SC Lawyer, Jan. 2005, #8. Mozilla, Opera and Firefox - Protecting your law firm against internet security issues.

AuthorBy Stephen Shaw

South Carolina Lawyer


SC Lawyer, Jan. 2005, #8.

Mozilla, Opera and Firefox - Protecting your law firm against internet security issues

Mozilla, Opera and Firefox - Protecting your law firm against internet security issuesBy Stephen ShawHeadlines about Internet security blitz the public in a stream of huge numbers and bizarre words: $55 billion in virus-related damage; MyDoom; SoBig; spyware; phishing. These words and numbers often result in one word with which the reader is intimately familiar: lawsuits.

Attorneys need to be familiar with the basics of computer security issues for several reasons. First, corporate and small-business clients are on the front lines of this digital battleground. Attorneys must be informed enough to render competent advice on varied subjects related to computer security such as: liability for privacy breaches; contract issues between companies doing business on the Web, their Web hosts and software providers; liability for employees' conduct; claims related to companies' negligence in securing their networks; and insurance claims for data loss.

Second, and hitting close to home, is the realization that law firms are an obvious target for hackers and dangers such as viruses, worms and spyware. Law firms have high concentrations of networked computers running Microsoft Windows and sensitive information stored on them. File names often are descriptive enough to allow hackers to target the most confidential files. The largest law firms may have a dedicated IT staff attending to their networks, but small and mid-sized firms are less likely to have the resources or knowledge necessary to defend against the sheer quantity and growing sophistication of the threats arrayed against them.

This article will discuss the current threats to law firms and their clients as Internet users, provide an overview of the terminology and technology behind the threats and offer resources and solutions with which firms can protect themselves and advise their clients.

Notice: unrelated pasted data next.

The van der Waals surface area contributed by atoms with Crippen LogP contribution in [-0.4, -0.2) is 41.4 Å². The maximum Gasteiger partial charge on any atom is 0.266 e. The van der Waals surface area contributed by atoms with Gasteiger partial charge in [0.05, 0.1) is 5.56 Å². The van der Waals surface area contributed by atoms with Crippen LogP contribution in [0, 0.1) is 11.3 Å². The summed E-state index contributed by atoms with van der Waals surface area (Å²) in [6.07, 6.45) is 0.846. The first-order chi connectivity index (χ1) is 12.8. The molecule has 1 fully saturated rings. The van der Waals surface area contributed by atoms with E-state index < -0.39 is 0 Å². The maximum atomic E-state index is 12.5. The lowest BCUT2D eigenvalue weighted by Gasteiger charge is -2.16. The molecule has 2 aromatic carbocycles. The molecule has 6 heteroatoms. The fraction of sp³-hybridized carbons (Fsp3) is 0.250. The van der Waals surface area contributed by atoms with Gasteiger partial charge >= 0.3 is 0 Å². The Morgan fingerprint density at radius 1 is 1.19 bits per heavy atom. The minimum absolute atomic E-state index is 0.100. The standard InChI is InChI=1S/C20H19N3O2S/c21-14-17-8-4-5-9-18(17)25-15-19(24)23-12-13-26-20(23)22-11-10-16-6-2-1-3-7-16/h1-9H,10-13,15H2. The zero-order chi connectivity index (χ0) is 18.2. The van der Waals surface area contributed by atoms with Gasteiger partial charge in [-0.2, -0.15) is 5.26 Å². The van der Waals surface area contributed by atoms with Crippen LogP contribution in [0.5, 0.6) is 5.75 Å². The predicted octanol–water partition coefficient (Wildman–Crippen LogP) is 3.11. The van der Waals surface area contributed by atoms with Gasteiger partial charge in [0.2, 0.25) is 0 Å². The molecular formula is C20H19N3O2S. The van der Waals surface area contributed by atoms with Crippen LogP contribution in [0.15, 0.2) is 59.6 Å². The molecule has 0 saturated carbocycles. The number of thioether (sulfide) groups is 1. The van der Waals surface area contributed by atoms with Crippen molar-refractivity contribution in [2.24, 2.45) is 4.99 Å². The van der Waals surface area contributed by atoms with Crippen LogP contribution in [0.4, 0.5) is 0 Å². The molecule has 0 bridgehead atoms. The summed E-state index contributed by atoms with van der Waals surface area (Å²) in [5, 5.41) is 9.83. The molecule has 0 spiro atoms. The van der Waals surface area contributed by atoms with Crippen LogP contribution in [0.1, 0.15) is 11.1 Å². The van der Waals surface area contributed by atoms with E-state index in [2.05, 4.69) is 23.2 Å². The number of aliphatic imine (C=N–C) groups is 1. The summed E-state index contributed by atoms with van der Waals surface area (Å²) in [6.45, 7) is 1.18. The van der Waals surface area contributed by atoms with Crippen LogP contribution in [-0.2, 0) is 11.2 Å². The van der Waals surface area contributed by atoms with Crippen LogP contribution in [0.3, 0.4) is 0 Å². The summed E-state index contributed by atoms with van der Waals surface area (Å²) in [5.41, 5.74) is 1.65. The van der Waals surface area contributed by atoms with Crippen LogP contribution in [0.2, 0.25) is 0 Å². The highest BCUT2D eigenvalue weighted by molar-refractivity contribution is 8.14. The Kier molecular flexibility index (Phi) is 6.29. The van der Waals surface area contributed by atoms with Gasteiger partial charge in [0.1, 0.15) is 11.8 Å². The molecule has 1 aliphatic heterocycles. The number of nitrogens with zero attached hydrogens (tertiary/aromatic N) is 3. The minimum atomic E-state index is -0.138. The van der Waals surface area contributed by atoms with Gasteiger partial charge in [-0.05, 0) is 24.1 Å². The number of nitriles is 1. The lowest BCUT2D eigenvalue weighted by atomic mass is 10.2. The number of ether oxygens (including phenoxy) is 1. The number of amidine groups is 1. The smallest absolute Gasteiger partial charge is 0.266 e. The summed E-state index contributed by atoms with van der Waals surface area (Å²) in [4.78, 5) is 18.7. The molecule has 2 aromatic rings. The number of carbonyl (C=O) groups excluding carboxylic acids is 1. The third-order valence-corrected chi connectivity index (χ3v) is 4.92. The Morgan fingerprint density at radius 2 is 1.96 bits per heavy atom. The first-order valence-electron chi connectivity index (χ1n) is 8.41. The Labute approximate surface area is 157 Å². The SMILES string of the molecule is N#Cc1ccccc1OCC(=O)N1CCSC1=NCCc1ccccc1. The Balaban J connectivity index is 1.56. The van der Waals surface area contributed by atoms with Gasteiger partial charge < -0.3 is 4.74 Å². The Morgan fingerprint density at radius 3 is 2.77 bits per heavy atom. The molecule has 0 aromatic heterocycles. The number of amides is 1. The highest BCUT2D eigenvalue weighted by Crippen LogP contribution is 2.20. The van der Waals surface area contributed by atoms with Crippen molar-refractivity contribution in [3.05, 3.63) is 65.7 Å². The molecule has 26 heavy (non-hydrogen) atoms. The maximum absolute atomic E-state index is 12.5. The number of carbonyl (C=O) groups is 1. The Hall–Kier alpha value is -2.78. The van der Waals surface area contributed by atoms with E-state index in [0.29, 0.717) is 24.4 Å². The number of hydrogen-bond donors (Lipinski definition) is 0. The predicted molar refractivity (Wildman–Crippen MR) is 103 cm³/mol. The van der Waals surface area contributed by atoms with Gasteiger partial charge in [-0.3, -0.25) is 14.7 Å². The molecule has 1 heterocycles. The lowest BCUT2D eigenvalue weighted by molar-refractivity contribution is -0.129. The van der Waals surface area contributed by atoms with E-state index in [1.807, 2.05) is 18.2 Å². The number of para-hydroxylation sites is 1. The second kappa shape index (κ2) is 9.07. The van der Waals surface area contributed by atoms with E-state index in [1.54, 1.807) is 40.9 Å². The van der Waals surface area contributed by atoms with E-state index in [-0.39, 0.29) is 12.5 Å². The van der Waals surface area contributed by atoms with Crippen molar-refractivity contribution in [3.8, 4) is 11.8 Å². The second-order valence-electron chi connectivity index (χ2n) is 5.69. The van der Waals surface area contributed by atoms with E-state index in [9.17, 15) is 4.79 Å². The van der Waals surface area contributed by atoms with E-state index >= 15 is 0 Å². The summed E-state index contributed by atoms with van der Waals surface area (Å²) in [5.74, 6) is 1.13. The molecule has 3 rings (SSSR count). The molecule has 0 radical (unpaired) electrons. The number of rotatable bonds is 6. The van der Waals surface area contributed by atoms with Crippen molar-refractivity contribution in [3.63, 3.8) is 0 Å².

Viruses and worms

Viruses and worms are often referred to under the generic term "viruses," although the two operate in different ways. One anti-virus software provider defines the two as follows:

"A computer virus is a small program written to alter the way a computer operates, without the permission or knowledge of the user. A virus must meet two criteria:

(1) It must execute itself. It will often place its own code in the path of execution of another program; and

(2) It must replicate itself. For example, it may replace other executable files with a copy of the virus-infected file. Viruses can infect desktop computers and network servers alike."

"Worms are programs that replicate themselves from system to system without the use of a host file. This is in contrast to viruses, which require the spreading of an infected host file. Although worms generally exist inside of other files, often Word or Excel documents, there is a difference between how worms and viruses use the host file. Usually the worm will release a document that already has the 'worm' macro inside the document. The entire document will travel from computer to computer, so the entire document should be considered the worm."

One of the most malicious worms in existence right now is the "Netsky.P" worm, although new viruses and worms are released almost daily. Despite its destructive nature, one still can marvel at the ingenuity behind the design. The Netsky worm is automatically activated when an infected e-mail...

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